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New CommonWell Chief Speaks Out: Interoperability Progress, Epic, and More

April 3, 2015
by Gabriel Perna
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Two years can fly by fast.

CommonWell Health Alliance, an industry trade group made up of many of the largest electronic health record (EHR) systems vendors, was born at HIMSS 2013 in New Orleans. As HIMSS 2015 approaches, this year in Chicago, the group, like any two-year-old, can signify that it’s growing.

This past week, the Alliance added MEDITECH and a few other companies to the fray. A few weeks before that, a few members of the group announced it was making CommonWell service agreements an option for all of their clients. This means its patient matching and other services can be rolled out to an even wider audience than the initial pilot phase. As of today, it has seven geographies, more than 20 providers, and more than 26,000 patients connected.

It hasn’t been all rainbows and sunshine though. The group, and a few of its more prominent members, have engaged in a noisy battle with Epic Systems (Verona, Wisc.), a large EHR vendor that has decided to not join. The two sides have engaged in a war of words since CommonWell was born at HIMSS 2013 and that hasn’t slowed down. Most recently, during a Congressional hearing, Epic made it appear as if CommonWell was trying to sell data.

Diving into all this fray of excitement is Jitin Asnaani, who was named first executive director of CommonWell a week ago. Asnaani, who has a background in public and private interoperability efforts, comes to CommonWell from athenahealth (Watertown, Mass.), where he headed up product innovation and interoperability. Before that, he was involved with technical standards development at the Office of National Coordinator (ONC), product management at a health IT startup and strategy consulting at Deloitte.

Asnaani recently spoke with Healthcare Informatics Senior Editor Gabriel Perna about his new role, what direction he will take CommonWell in, and of course, Epic. Below are excerpts from that interview.

Congrats on the new position, you obviously have the background in both public and private interoperability enterprises. Why do you think having experience in both is essential for heading up CommonWell?

It’s essential because what we’re trying to do in CommonWell is build on the collective experience of our stakeholders, of the industry, of the nation to break down barriers of health information exchange. Government is an important stakeholder in that equation as are providers, patients, and the private sector. That’s why the diverse background appealed to the board as they were looking at potential candidates.

What are some of your first directives as executive director of CommonWell?

My priority is very clear. There has been a lot of interoperability activity and talk over the last several years and the proof needs to be in the pudding. We need building working infrastructures that can be deployed nationally so that interoperability is not a concept. It’s something that’s needs to happen in the real world. That’s my number one priority. [Figuring out] how we encourage our Alliance members to deploy and how do we encourage other folks to join us in building out services into our community.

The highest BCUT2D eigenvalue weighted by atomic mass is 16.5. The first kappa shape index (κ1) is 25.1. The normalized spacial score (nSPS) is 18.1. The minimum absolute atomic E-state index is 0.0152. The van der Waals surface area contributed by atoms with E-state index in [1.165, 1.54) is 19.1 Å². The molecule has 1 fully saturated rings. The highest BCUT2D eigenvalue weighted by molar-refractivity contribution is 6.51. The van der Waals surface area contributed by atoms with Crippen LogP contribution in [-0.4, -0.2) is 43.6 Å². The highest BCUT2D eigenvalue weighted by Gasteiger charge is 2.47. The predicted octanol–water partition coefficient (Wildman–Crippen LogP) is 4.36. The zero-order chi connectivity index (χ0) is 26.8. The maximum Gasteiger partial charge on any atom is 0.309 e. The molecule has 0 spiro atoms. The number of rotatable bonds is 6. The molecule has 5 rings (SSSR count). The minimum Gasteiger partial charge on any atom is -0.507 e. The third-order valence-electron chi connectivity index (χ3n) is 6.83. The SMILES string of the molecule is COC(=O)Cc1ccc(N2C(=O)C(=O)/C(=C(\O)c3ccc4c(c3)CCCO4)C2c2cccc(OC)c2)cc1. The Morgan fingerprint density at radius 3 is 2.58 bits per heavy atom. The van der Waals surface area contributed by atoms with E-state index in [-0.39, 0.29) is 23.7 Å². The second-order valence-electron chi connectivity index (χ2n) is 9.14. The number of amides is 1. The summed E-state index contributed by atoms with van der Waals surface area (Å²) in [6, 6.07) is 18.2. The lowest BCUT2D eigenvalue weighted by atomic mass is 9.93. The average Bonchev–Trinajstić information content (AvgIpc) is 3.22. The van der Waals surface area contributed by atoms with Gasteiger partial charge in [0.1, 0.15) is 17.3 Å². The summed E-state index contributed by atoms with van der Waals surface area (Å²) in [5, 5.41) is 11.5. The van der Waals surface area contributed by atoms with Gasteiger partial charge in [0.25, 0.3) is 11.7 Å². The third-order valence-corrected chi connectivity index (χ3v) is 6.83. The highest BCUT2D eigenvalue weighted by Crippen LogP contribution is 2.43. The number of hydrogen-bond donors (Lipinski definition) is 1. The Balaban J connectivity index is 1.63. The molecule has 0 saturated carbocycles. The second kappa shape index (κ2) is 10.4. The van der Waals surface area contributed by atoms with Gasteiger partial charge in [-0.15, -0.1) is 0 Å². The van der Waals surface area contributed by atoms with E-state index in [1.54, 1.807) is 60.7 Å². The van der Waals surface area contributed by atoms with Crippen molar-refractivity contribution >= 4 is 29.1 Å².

Obviously you have been involved with CommonWell before in your position with athenahealth, how will you look at the organization differently now that you’re involved from an internal position?

That’s a good question. In some ways, there is no change at all. athenahealth is one of the original founding members of the Alliance because it resonated well with their philosophy of openness and removing that barrier to HIE that is exposed by data silos. Now that I work for CommonWell, I can translate that philosophy directly. I have the opportunity to work with stakeholders across the community without having necessarily a different title that I use during the day. I can now have 100 percent neutral conversations across the stakeholder base, across the various participants that are part of the Alliance.

What are some of the inroads you guys have made in the national patient identifier efforts?

The number one problem that we’re trying to solve is that when a provider wants information about a patient, or if a patient wants information about themselves….there is no good way for them to get it.

If you are planning care physician and want information about a patient, you have to ask the patient where they have been and then call and connect somehow with that provider. That’s a process ripe with gaps, errors, and opportunities for missed information. We’re solving that problem technically, how do you get those locations where a patient has been and make it easy for a patient to verify which record is his or hers and then you know their information. And it’s a patient-centered view. It’s a three dimensional view.

You’ve been doing some pilots on this?